The American electorate seems to be more divided than ever. It is becoming more and more apparent that if you are a woman, lgbtqi+, Muslim, or not white, your voice is not being valued. Given all of this, I want to highlight two women who are refusing to be silent or intimidated within the American political arena.
Born in Somali, Ilhan lived in a refugee camp in Kenya for four years during the Somali civil war before her family were given the chance to move to Minnesota, USA, when she was aged 13.
After several years of community organising, in 2016 Ilhan faced a seemingly impossible task – to push through self doubt and take the leap to run for State Representative in Minnesota’s Senate District 60B. Up against incumbent Phyllis Kahn, and a male representative of the Somali community, Mohamud Noor, Ilhan ran on a platform focused on:
“cancelling student debt, banning private prisons, increasing the number of refugees admitted to the U.S., and cutting funding for “perpetual war and military aggression.” She supports passing a national bill of rights for renters, the End Racial and Religious Profiling Act and automatically registering every eighteen-year-old to vote.”
After she won the campaign, allegations surfaced around her marriage history (based on nothing more than a right-wing blog). The claims were found to be just as baseless as those made against Barack Obama and his birth certificate.
Are these sorts of media tactics new? No. Did they stop Ilhan from taking office? No.
In many ways, Ilhan is the embodiment of the groups President Trump wants to silence. In November, Ilhan will become the first refugee from Africa, the first Somali-American, one of the first two Muslim-American women and the first woman in a hijab to be elected to the United States Congress – this is progress.
Finally, the mainstream media has begrudgingly accepted that Alexandria deserves column space. Why? Because she won the Democratic primary in New York’s 14th congressional district! And because she is a woman, Democratic Socialist, first generation American, Spanish speaking girl from the Bronx who beat the man tipped to be the new head of the Democratic party.
Alexandria has had a life many, many others in America have had – born to Puerto Rican mother and a father from the Bronx, she has worked the 18-hour double jobs. So if she is the poster child for what can be achieved with the ‘American Dream’, why do so many from both political sides fear her rise through the ranks?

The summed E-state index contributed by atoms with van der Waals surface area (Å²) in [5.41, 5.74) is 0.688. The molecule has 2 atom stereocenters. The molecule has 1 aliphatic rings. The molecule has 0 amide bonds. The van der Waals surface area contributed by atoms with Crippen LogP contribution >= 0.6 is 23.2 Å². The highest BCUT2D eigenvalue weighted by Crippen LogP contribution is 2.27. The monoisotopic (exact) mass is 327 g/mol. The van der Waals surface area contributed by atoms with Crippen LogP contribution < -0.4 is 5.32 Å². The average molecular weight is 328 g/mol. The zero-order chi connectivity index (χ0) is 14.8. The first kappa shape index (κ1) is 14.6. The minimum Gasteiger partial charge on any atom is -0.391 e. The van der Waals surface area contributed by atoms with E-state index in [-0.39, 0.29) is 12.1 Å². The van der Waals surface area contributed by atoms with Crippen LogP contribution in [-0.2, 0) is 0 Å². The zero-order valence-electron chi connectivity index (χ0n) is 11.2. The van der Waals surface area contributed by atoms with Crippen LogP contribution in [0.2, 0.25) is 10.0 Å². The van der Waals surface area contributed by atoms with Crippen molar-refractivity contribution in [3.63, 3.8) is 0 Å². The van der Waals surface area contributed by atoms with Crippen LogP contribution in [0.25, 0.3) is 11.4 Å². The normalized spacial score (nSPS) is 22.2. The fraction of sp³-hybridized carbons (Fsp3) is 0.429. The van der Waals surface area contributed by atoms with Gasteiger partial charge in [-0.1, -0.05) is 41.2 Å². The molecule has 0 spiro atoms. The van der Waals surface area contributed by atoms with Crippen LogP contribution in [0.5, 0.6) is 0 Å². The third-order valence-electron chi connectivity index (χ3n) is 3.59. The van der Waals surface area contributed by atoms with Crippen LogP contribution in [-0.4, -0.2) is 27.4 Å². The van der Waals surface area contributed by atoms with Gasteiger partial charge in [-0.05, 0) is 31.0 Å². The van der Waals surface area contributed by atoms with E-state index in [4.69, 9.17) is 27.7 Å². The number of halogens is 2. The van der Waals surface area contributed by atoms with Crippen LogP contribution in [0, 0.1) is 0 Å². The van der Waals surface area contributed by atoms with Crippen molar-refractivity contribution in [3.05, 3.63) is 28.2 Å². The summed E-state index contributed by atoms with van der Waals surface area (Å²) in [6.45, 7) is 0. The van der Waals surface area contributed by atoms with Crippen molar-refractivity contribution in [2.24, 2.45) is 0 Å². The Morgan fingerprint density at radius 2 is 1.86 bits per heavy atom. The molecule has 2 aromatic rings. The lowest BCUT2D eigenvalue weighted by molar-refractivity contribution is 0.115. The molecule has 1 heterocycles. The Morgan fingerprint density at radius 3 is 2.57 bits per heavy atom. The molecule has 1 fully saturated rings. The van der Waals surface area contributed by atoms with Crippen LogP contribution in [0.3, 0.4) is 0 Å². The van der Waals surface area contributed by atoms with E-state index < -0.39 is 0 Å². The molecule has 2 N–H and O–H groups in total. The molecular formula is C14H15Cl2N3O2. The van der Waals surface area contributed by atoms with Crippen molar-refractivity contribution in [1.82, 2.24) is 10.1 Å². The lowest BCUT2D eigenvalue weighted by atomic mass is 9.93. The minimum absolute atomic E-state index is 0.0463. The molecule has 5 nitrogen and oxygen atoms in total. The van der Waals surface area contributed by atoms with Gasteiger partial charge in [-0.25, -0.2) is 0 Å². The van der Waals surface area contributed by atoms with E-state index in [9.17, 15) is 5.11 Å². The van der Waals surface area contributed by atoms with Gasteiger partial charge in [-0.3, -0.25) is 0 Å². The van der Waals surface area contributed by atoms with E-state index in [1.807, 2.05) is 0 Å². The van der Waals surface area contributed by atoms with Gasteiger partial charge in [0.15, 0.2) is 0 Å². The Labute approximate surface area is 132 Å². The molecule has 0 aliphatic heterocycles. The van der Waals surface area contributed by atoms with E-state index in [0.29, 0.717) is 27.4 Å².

The key points from her platform are: Medicare for all, fully funded public schools and universities, universal jobs guarantee, housing as a human right, justice-system reform, immigration reform, “new green deal” to combat climate change, and campaign-finance reform.
Am I worried Alexandria will bow to the pressures of 21st century politics or give in to pressure from this administration? No.
“Well you know, the president is from Queens, and with all due respect, half of my constituents are from Queens. I don’t think he knows how to deal with a girl from the Bronx.” – Alexandria Ocasio-Cortez
In a climate where lunatics are running around New York threatening to call immigration on people because they are speaking Spanish, I think its vital to have a representative like Alexandria. In a climate where executive order number 13769 (the travel ban) is still being enforced, I think it is essential to have a representative like Ilhan.
Of course, I don’t want to get lost in identity politics, these women represent more than these two issues. And clearly, these issues are not going to be solely fought and won by individuals – they need help.
So get involved! If you feel an issue is worth fighting for please get involved in local politics and register to vote in the mid-term elections.
I’m sure no one needs reminding, but here are some examples of recent action by the current administration:
- children forced to represent themselves, alone and without a lawyer, in court to fight for their right to remain in the United States
- funding for abortion clinics massively cut
- an attempt to ban transgender people from the military